How the McMaster School of Sports Analysis adjusted to the game-changing pandemic
A club typically known to bring sports fans together has had to adjust to a difficult year
Graphic by Esra Rakab, Production Coordinator
In a year where almost the whole world has found themselves adjusting to the global pandemic, a McMaster club has been finding ways to keep sports fans occupied.
The McMaster School of Sports Analysis — most well known for watch parties, fantasy draft parties and sports journalism — have found themselves significantly adjusting after the pandemic has left their members unable to meet and enjoy sports together per normal.
Roshan Malhan, one of the MSSA’s co-presidents, discussed the importance of the club and its ability to bring people together.
“In the past, I loved how MSSA could bring together a community of good people to our viewing parties and I enjoyed the fact that we could have everyone and anyone. If you were a casual fan or a very die-hard fan, you would come together and meet a bunch of like-minded individuals who are happy to be your friend. This year we haven’t really been able to host [in-person] viewing parties,” said Malhan.
In wake of the pandemic, the club has turned their sights to creating fantasy leagues and updating their membership on the latest sports news in an effort to keep the community engaged.
“In our fantasy leagues we were able to have a draft day zoom call, in which our entire organization would get together and discuss picks, who is making what decision, make fun of people, or commend them for finding value in later rounds. That really allowed us to come together as a community, which we really would have been doing in those in person sessions,” said Malhan. “With journalism, we are planning on having certain development days in which we’ll bring speakers in so that individuals who wish to develop their writing further can come together as a community and network with one another even in this online environment.”
Despite being unable to host their highly anticipated in-person events, they’ve found themselves working hard to ensure that McMaster students are still able to embrace their sports fandom and express their love of sports to others.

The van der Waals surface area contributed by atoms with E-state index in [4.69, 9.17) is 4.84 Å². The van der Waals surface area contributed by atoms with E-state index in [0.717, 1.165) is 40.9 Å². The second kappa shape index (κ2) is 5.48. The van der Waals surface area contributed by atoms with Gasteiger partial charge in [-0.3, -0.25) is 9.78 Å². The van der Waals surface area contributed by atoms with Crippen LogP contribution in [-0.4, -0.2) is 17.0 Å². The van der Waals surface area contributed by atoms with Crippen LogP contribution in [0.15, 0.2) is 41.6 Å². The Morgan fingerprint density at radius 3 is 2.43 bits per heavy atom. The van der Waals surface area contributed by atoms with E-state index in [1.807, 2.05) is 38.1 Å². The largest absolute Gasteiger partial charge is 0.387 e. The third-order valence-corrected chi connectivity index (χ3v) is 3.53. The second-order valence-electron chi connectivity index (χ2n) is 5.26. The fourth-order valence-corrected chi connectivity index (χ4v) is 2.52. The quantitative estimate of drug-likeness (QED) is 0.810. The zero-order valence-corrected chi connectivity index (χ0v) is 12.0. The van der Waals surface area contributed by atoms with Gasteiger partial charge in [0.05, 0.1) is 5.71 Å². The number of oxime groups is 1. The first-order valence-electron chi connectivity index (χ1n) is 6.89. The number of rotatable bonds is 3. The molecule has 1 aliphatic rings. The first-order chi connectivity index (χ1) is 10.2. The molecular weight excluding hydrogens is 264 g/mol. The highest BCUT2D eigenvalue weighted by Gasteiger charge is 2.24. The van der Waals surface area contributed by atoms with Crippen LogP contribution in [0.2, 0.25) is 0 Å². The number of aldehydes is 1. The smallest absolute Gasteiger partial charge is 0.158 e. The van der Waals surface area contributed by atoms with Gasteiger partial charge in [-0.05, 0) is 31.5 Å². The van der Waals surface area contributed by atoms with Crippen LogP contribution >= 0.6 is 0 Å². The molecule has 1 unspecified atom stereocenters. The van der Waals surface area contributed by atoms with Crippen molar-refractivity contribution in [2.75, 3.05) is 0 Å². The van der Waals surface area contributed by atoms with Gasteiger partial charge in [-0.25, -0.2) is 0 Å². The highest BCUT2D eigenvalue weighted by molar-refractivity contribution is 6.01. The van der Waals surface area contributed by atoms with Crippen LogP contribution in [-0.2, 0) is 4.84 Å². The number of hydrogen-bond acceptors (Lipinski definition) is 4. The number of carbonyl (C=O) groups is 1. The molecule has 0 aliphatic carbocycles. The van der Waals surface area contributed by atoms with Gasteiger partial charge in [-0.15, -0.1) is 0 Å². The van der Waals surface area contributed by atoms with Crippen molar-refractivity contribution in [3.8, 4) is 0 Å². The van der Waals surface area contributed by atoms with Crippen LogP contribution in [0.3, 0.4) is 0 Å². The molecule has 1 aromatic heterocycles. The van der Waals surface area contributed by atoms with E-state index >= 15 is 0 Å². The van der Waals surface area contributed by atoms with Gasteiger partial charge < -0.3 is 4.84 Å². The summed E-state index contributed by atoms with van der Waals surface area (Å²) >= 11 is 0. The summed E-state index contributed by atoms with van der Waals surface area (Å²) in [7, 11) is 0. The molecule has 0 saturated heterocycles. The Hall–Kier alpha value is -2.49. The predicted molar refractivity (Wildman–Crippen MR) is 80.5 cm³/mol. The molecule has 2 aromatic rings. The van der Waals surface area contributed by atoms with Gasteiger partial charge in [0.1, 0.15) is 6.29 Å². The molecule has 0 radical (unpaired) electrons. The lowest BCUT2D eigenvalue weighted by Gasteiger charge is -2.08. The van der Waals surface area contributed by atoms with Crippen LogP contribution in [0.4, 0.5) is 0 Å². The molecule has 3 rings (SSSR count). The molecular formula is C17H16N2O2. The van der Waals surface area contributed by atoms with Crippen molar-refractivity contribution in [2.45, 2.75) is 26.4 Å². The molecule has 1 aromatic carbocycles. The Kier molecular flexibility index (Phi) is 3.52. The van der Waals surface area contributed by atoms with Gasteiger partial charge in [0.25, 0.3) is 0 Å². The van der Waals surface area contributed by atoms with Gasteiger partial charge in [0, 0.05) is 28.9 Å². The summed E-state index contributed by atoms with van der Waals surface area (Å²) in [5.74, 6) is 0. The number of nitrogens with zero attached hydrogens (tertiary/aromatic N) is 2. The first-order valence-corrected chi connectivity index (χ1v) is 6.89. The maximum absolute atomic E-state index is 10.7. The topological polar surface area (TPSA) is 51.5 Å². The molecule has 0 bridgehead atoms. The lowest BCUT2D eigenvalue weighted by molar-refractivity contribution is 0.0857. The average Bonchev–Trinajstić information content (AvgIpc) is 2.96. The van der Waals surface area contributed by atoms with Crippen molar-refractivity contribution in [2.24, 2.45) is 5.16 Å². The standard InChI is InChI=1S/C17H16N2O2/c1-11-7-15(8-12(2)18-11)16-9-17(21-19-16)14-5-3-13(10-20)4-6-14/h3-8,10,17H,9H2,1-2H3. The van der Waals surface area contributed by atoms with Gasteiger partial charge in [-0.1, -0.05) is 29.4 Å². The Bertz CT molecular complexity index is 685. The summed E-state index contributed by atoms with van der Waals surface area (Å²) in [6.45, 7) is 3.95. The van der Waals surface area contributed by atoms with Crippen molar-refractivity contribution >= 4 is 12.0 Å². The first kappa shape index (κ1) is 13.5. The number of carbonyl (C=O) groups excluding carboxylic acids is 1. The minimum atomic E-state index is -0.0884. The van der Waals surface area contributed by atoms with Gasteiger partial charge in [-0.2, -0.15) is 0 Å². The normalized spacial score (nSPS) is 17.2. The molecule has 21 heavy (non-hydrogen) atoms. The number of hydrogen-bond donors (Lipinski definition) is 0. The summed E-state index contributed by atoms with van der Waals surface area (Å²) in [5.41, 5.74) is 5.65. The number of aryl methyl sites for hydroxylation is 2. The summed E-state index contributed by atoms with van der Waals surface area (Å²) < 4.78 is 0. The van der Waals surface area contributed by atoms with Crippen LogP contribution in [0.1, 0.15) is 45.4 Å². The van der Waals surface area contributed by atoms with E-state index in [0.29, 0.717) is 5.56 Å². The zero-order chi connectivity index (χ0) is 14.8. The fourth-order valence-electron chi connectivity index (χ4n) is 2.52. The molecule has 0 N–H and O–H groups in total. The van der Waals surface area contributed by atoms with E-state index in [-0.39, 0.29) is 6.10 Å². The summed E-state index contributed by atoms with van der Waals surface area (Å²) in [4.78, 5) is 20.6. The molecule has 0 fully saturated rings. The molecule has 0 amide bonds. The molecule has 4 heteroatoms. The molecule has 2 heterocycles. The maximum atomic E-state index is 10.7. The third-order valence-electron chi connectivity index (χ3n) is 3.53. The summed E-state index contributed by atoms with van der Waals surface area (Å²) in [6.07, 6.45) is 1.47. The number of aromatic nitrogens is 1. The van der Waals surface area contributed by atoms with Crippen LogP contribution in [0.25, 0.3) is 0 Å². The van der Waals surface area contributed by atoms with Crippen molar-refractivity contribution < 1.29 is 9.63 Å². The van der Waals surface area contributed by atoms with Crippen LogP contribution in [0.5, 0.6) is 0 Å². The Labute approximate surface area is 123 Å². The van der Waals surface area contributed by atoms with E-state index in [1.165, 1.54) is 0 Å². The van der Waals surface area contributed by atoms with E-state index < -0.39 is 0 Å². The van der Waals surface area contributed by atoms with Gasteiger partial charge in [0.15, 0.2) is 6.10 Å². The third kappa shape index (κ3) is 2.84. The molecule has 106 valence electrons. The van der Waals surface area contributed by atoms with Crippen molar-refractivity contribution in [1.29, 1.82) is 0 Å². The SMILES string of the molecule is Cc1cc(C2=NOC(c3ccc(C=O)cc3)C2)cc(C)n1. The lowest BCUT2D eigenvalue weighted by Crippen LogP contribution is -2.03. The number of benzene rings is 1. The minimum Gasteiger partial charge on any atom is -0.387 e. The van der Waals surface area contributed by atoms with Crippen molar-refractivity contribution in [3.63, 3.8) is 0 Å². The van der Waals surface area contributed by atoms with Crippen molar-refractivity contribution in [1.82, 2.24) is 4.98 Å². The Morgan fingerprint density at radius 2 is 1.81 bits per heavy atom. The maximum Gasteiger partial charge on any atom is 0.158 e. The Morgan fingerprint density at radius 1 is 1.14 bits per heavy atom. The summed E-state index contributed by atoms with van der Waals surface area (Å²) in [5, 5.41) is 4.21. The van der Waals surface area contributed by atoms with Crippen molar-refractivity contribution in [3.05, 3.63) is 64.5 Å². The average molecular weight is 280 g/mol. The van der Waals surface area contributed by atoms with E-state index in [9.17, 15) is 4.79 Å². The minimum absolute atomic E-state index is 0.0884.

Matthew Fuda, the MSSA’s vice-president of administration reflected on his first year with the organization.
“Last year was my first year with the club — my third year of undergrad — and being involved as a journalist and writer, I really enjoyed it and thought it was something I would love to continue with. Something a lot of people don’t really know about the club is that we are very diverse in what types of sports we cover and it can appeal to anyone’s true passions for sport,” said Fuda.
Journalism has now become a clear focus of the club as they work to help sports fans improve their writing skills. For the 2020-2021 school year, the MSSA has currently covered seven different sports and produced 19 articles since late November.
Despite their struggles, the MSSA continues working towards their goal of improving and connecting McMaster’s sports community.
“It’s a safe place for any sports enthusiast from mild to passionate, anywhere on the spectrum of passion to gather around and make new friends, which is especially important considering that this year, as everyone is online,” said Madeline Chan, vice-president of communications.
The club hopes that McMaster students will continue using them as a resource to keep networking and making friends with similar mindsets.
“Whether you’re an intense fan or casual fan, it really brings together a sense of community where you’re not judged, where you’re welcomed with open arms and where you will build friendships that are lifelong,” said Malhan.